The right hon. Gentleman is correct that immigration was the cold beating heart of the case for leaving the European Union—there is no doubt about that. However, he is just making a traditional, right-wing Tory speech on immigration, saying that immigration somehow changes communities and drives down wages. Does he have even a shred of evidence to support all these lazy, right-wing Tory views about immigration? We have never seen any evidence.
I do not mind being called a traditional Tory, but I am not so keen on “lazy”. If I am articulating that view and if it reflects a view that is held by many of my constituents and a large number of other people, I am doing the House a service.
I will give way in a second.
Trevor Phillips, the founding chairman of the Equality and Human Rights Commission, argued that there is a liberal consensus not to speak about such things. There is what he described—I do not know whether I am being unfair, but perhaps Pete Wishart matches this description—as “touchy”, “smug”, “complacent” and “squeamish” unwillingness on the part of bourgeois liberals to address the issue. I do not know whether the hon. Gentleman is a bourgeois liberal, but I do know that Caroline Lucas is, and I will happily give way to her.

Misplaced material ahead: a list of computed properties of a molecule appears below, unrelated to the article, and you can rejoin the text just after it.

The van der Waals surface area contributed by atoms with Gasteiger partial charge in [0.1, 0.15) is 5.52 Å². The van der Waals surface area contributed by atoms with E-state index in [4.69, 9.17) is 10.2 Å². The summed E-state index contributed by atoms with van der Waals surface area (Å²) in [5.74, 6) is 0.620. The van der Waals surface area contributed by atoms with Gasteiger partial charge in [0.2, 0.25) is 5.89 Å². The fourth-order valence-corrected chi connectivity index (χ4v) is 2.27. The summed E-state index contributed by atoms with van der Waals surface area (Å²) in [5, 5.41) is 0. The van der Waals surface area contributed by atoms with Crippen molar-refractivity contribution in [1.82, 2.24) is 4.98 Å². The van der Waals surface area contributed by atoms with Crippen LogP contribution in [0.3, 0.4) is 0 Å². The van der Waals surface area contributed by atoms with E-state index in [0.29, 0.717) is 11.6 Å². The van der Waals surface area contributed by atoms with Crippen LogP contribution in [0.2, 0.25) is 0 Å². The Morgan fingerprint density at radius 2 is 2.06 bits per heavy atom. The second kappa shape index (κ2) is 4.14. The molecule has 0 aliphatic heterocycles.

I am grateful to the right hon. Gentleman for giving way with the customary courtesy that we all appreciate so much—Hansard could perhaps put “sarcasm” in brackets there. To address his point, of course he needs to respond to his constituents, but would he accept that his constituents may have reflected such a view back to him because of things such as the poster put up by Nigel Farage during the referendum campaign that actually showed Syrian refugees while implying that that was something to do with freedom of movement being out of control? Perhaps he would be doing his constituents more of a service if he based his arguments on evidence, and the evidence, time and again, is that freedom of movement does not reduce wages. We need a Government who are willing to enforce a minimum wage. I wish this Government would do that, but that is not the fault of freedom of movement.
To be clear, I started this contribution by saying that change and challenge were part of every life. Change is inevitable and constant, and advanced societies of course have people coming and going to and from them. Indeed, that has been the case in our country for a long time, but the level and extent of net migration into this country over recent years have been unprecedented. If we look at the numbers, over the past 10 years, roughly speaking in net terms, 250,000 migrants have entered Britain each year.